On March 5, the U.S. Supreme Court, in a 7 to 2 decision, ruled that an appellate court erred in setting aside a US$185 million arbitral award rendered under the UNCITRAL rules and pursuant to the United Kingdom-Argentina Bilateral Investment Treaty, and reinstated that award for UK investor, BG Group PLC. The majority opinion, authored by Justice Breyer, held that U.S. courts should review local litigation requirements in international investment treaties "with the deference that courts ordinarily owe arbitration decisions."1 Justice Breyer's holding viewed the local litigation rule as a procedural requirement rather than a substantive precondition to arbitration, thus allowing the arbitrators, rather than a national court, to decide its meaning and application. The Court's decision affects the role of U.S. courts in interpreting and enforcing arbitral awards rendered pursuant to investment treaties, and it extends a more general pro-arbitration trend in U.S. jurisprudence to cases filed against sovereign states.
BG Group PLC v. Republic of Argentina: The Investment Arbitration and the D.C. Courts
Argentina and the UK signed a Bilateral Investment Treaty ("BIT") on December 11, 1990, with the purpose of promoting and protecting foreign investment in the Argentine economy. Article 8(2) of the BIT provides that disputes under the Treaty between an investor and Argentina must first be submitted to a competent tribunal in the sovereign state where the investment was made. Subsequently, the dispute can go to international arbitration at one party's request if (i) a period of 18 months has elapsed since the dispute was presented to the tribunal and no decision has been made; or (ii) a final decision was made by the tribunal, but the parties still disagree. Article 8(3) of the BIT specifies that if a dispute goes to arbitration and the parties cannot agree on arbitration procedures, the Arbitration Rules of the United Nations Commission on International Trade Law ("UNCITRAL Rules") will govern.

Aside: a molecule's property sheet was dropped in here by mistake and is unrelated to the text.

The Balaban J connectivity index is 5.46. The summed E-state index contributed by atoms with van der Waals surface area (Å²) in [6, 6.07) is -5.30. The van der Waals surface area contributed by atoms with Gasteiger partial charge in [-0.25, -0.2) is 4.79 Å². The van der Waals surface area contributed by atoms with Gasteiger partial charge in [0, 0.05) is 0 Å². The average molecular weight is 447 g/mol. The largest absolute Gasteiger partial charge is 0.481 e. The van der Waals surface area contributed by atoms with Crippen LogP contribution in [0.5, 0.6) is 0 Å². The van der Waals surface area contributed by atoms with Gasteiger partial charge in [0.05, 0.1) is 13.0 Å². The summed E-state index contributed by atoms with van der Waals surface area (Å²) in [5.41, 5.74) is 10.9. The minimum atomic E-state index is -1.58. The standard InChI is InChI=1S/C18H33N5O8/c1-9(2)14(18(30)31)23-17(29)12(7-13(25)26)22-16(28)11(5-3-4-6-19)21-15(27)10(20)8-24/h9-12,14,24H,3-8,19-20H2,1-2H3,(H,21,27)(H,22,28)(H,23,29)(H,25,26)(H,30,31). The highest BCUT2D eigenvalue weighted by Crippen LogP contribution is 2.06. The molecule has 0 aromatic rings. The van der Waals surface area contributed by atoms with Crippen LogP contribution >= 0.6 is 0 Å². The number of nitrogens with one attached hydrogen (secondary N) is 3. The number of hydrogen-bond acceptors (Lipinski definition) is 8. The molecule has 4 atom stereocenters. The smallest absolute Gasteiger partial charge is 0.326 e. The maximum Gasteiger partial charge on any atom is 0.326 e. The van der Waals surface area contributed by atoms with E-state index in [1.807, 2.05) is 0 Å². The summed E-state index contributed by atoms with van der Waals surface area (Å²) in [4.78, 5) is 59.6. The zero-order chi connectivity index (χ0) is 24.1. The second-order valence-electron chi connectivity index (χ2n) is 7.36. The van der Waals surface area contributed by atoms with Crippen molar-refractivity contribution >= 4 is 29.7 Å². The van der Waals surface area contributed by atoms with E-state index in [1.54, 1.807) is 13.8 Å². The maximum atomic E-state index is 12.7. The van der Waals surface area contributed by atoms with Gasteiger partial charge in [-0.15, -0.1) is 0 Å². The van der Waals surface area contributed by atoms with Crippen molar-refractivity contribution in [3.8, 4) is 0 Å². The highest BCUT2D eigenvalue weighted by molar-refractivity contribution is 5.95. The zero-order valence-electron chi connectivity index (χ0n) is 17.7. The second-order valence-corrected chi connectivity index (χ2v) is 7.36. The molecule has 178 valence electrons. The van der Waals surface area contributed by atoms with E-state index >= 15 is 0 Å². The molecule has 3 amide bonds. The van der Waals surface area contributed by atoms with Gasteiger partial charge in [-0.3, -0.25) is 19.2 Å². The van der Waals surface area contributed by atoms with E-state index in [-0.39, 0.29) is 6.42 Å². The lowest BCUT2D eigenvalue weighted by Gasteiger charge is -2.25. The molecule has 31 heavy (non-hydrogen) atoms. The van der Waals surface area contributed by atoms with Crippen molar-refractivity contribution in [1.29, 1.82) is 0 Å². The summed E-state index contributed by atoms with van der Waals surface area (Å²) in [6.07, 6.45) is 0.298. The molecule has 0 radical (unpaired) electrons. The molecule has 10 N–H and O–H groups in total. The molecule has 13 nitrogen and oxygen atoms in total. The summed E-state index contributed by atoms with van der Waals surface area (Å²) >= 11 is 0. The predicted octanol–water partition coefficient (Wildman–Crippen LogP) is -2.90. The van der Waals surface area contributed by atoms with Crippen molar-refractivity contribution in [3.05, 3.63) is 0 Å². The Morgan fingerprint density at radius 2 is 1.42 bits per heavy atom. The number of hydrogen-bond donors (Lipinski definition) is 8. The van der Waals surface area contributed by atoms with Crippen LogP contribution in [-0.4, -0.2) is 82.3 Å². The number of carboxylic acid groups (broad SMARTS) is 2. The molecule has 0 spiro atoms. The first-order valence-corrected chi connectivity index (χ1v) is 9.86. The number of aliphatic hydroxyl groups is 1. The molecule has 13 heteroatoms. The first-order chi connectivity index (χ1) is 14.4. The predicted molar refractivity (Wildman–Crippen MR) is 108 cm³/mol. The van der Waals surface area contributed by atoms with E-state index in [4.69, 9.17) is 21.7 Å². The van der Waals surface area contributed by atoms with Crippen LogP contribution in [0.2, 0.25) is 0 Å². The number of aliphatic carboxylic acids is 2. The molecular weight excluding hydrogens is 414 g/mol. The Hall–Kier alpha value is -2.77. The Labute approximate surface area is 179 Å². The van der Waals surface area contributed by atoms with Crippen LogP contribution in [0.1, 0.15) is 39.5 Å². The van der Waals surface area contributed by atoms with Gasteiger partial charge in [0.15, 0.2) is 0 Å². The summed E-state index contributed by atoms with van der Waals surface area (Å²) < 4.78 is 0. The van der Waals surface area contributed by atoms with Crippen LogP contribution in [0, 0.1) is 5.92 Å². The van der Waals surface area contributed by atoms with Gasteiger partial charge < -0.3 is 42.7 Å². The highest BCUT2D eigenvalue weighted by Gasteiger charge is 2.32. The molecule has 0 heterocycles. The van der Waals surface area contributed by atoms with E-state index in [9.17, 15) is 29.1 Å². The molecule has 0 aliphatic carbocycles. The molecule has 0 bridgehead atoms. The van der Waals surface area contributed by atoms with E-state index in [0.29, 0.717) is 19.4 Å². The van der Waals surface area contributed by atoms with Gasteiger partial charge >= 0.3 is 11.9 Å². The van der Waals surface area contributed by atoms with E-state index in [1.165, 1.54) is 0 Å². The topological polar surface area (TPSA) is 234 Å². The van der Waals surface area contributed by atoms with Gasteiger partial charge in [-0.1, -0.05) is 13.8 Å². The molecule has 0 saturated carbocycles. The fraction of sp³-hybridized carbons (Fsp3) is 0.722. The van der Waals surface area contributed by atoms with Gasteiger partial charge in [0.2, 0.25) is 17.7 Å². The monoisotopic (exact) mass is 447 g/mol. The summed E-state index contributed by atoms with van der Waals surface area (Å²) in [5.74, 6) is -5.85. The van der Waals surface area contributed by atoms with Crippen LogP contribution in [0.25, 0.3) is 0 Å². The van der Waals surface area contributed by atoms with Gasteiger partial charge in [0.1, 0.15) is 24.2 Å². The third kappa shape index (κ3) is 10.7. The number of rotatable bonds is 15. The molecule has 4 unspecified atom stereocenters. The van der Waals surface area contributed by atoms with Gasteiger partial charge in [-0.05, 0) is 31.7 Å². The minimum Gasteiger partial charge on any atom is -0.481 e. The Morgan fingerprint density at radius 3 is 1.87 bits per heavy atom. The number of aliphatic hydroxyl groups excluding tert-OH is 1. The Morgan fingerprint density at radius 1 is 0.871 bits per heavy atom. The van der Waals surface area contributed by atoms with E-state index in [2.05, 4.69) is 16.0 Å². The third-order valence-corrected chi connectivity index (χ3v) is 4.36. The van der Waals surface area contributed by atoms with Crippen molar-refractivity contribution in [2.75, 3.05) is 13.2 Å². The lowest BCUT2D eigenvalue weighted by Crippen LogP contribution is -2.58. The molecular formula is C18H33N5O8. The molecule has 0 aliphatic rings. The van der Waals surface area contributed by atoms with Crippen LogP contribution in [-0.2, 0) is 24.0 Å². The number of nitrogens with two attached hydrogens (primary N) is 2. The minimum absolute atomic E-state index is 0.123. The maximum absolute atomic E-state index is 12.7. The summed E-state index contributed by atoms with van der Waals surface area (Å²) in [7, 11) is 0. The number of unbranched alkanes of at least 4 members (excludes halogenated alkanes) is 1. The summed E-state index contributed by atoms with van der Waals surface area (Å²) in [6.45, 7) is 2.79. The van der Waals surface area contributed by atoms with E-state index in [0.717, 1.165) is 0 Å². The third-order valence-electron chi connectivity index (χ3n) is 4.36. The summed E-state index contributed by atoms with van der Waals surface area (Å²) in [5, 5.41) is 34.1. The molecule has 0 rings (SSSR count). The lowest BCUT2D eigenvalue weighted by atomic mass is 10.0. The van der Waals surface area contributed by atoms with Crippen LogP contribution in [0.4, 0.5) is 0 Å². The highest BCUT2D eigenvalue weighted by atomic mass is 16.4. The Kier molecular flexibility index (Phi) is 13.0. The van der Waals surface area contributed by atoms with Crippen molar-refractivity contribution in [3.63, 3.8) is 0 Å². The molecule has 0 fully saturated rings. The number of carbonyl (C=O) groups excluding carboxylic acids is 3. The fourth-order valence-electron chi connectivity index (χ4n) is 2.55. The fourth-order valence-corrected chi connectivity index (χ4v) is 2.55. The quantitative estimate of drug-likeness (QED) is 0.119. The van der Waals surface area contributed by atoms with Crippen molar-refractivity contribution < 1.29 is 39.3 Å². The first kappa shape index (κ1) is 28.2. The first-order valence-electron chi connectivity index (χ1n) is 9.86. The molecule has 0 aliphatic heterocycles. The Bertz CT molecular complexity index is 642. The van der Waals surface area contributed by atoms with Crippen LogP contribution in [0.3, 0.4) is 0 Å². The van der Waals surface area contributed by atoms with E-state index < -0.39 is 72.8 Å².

BG Group held substantial shares of MetroGAS, a private Argentine gas transportation and distribution company. MetroGAS was granted a 35-year exclusive license to distribute gas in and around Buenos Aires. The tariffs on this license would be calculated in U.S. dollars and could be adjusted every six months for inflation based on the United States Product Price Index ("PPI"). Between 2001 and 2002, the Argentine economy collapsed. In response, the government enacted Emergency Law 25.561...